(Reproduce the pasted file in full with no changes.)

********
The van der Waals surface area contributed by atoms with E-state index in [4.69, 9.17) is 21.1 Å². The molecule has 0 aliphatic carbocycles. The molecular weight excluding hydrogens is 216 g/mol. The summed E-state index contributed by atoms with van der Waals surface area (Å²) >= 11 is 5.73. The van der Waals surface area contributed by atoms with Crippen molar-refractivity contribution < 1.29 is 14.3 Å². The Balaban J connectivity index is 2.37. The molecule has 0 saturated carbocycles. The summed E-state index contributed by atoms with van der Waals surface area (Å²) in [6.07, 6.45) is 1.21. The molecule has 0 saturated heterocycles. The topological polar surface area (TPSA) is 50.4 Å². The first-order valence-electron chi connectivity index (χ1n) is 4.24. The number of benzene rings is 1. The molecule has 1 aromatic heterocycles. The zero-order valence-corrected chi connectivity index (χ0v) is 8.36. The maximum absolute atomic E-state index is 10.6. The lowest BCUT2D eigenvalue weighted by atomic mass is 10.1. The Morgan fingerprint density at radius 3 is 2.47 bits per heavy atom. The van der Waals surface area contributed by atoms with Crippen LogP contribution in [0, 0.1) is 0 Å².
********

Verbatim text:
The van der Waals surface area contributed by atoms with E-state index in [4.69, 9.17) is 21.1 Å². The molecule has 0 aliphatic carbocycles. The molecular weight excluding hydrogens is 216 g/mol. The summed E-state index contributed by atoms with van der Waals surface area (Å²) >= 11 is 5.73. The van der Waals surface area contributed by atoms with Crippen molar-refractivity contribution < 1.29 is 14.3 Å². The Balaban J connectivity index is 2.37. The molecule has 0 saturated carbocycles. The summed E-state index contributed by atoms with van der Waals surface area (Å²) in [6.07, 6.45) is 1.21. The molecule has 0 saturated heterocycles. The topological polar surface area (TPSA) is 50.4 Å². The first-order valence-electron chi connectivity index (χ1n) is 4.24. The number of benzene rings is 1. The molecule has 1 aromatic heterocycles. The zero-order valence-corrected chi connectivity index (χ0v) is 8.36. The maximum absolute atomic E-state index is 10.6. The lowest BCUT2D eigenvalue weighted by atomic mass is 10.1. The Morgan fingerprint density at radius 3 is 2.47 bits per heavy atom. The van der Waals surface area contributed by atoms with Crippen LogP contribution in [0, 0.1) is 0 Å².